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MORE PRACTICAL, ACCESSIBLE THEORY COULD HELP U.S. POLICY
STANFORD - The eyes of many government foreign-policy makers glaze over when scholars talk about "theory," says a Stanford University professor, yet practically presented and applied theory might save the United States from some foreign-policy blunders.
Government officials use their own private theories of how foreign policy works, whether they are conscious of it or not, Alexander George, Graham H. Stuart Professor Emeritus of International Relations at Stanford, writes in an analysis of the gap between theory and practice in U.S. foreign policy. His new book, Bridging the Gap: Theory and Practice in Foreign Policy, is published by the United States Institute for Peace, where he was a distinguished fellow the past two years.
The book gives examples of recent foreign policy research that is practical input for diplomats. One is the "theory of ripeness" advanced by I. William Zartman of Johns Hopkins University.
A crisis is ripe for mediation, Zartman finds, if the adversaries perceive a deadlock, fear things will get worse and believe that a satisfactory outcome through unilateral action is no longer possible whereas a joint solution may be feasible. Also, they must believe that the side that previously had the upper hand has slipped somewhat while the underdog has gained strength.
The book also details alleged policy "blunders" made by the United States in handling its relations with Iraq from 1988 to 1991. The blunders, George contends, were partly the result of a "weak knowledge base undergirding most of the strategies employed by the Bush administration in dealing with Saddam Hussein since the end of the Iran- Iraq War in 1988."
Commenting on unsatisfactory aspects of the outcome of the 1991 Persian Gulf War, George writes, "It is misleading and conceptually incorrect to pose the problem, as is often done, as one of matching military and political objectives. . . . Often there are political aims that cannot be realized solely via victory on the battlefield.
"The critical question is how, and to what extent, will a particular kind of military strategy empower the victor to achieve all of his postwar political objectives."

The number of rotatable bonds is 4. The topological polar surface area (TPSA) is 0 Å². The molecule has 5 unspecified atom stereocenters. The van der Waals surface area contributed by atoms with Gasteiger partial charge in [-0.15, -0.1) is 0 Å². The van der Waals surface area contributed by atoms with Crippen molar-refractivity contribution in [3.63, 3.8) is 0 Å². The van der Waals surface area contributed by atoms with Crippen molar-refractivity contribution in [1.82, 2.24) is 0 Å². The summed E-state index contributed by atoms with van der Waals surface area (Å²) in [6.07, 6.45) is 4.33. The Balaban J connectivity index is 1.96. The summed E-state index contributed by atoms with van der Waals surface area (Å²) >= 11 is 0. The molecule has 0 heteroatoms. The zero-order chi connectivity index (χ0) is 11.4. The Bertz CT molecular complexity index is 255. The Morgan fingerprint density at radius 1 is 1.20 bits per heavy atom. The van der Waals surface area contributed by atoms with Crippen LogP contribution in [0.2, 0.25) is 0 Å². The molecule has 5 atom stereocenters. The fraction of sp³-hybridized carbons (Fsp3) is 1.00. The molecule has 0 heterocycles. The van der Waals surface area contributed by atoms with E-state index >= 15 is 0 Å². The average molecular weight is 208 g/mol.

Presidential advisers, negotiators and other diplomats might make more use of scholars' disciplined theories on international relations, George argues, if the scholars presented them as "sophisticated checklists" for evaluating the potential success of various policy options.
Studies are useful "when the policymaker must weigh various options while at the same time taking into account other factors such as the need to muster public support," writes Ambassador Samuel W. Lewis in the foreword to George's book. Lewis was recently appointed head of policy planning at the U.S. State Department, and is former president of the United States Institute for Peace.
Lewis told a recent gathering of social scientists that they "must concentrate more on reaching the decision makers in ways that can get their attention. Look for ways to market your research product better, explore ways of conveying its practical implications to senior policymakers, not just to middle-grade analysts."
He added that "op-ed articles penetrate the White House much more often than scholarly journals."
Academic studies and theories aren't capable of "prescribing" foreign policy treatments for a particular international crisis, George said, but they should serve, along with journalistic and intelligence information, as input to the "diagnosis" of the problem.
George has three recommendations for foreign-policy scholars:
Academic publishing standards generally encourage scholars to present as few variables as possible in their research, he said, but the practitioner needs to know about as many variables as possible in order to apply the knowledge to complex real-world situations.
Too often, studies make "the general assumption that the opponent is rational and able to calculate his benefits, costs and risks correctly," which is not always the case, George said.
"As cognitive psychology has repeatedly and persuasively emphasized, a person tends to give greater, often uncritical weight to new information that supports an existing policy or preference and tends to discount evidence that challenges his existing mind-set," he said. "As a result, the adversary may make critical miscalculations that feed on his distaste for drawing the conclusion that it is really in his best interest to meet the demands made on him."
Area specialists can be particularly helpful in identifying how cultural beliefs and other psychological factors shape behavior of specific leaders, he said.
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